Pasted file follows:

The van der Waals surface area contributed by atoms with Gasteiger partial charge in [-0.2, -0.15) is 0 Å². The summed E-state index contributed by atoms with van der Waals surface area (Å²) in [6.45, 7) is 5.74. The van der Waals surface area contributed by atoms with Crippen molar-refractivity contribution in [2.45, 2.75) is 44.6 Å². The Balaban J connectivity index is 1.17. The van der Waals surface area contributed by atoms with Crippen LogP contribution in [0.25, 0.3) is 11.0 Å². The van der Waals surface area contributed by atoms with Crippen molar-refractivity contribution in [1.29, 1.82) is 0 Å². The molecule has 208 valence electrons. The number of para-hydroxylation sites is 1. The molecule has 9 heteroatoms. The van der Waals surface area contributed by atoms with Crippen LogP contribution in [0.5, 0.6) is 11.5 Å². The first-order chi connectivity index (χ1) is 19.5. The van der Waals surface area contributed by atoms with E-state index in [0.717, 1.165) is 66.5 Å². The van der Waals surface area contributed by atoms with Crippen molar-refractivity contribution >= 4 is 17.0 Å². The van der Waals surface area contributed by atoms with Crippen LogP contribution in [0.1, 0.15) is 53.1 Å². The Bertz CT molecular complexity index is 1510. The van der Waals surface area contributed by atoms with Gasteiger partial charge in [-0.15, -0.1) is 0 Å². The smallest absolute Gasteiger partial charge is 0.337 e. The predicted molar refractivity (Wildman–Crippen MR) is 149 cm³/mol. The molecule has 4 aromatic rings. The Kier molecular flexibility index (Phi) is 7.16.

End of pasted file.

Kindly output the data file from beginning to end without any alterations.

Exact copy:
The van der Waals surface area contributed by atoms with Gasteiger partial charge in [-0.2, -0.15) is 0 Å². The summed E-state index contributed by atoms with van der Waals surface area (Å²) in [6.45, 7) is 5.74. The van der Waals surface area contributed by atoms with Crippen molar-refractivity contribution in [2.45, 2.75) is 44.6 Å². The Balaban J connectivity index is 1.17. The van der Waals surface area contributed by atoms with Crippen LogP contribution in [0.25, 0.3) is 11.0 Å². The van der Waals surface area contributed by atoms with Crippen molar-refractivity contribution in [1.29, 1.82) is 0 Å². The molecule has 208 valence electrons. The number of para-hydroxylation sites is 1. The molecule has 9 heteroatoms. The van der Waals surface area contributed by atoms with Crippen LogP contribution in [0.5, 0.6) is 11.5 Å². The first-order chi connectivity index (χ1) is 19.5. The van der Waals surface area contributed by atoms with E-state index in [0.717, 1.165) is 66.5 Å². The van der Waals surface area contributed by atoms with Crippen molar-refractivity contribution >= 4 is 17.0 Å². The van der Waals surface area contributed by atoms with Crippen LogP contribution in [0.1, 0.15) is 53.1 Å². The Bertz CT molecular complexity index is 1510. The van der Waals surface area contributed by atoms with Gasteiger partial charge in [-0.15, -0.1) is 0 Å². The smallest absolute Gasteiger partial charge is 0.337 e. The predicted molar refractivity (Wildman–Crippen MR) is 149 cm³/mol. The molecule has 4 aromatic rings. The Kier molecular flexibility index (Phi) is 7.16.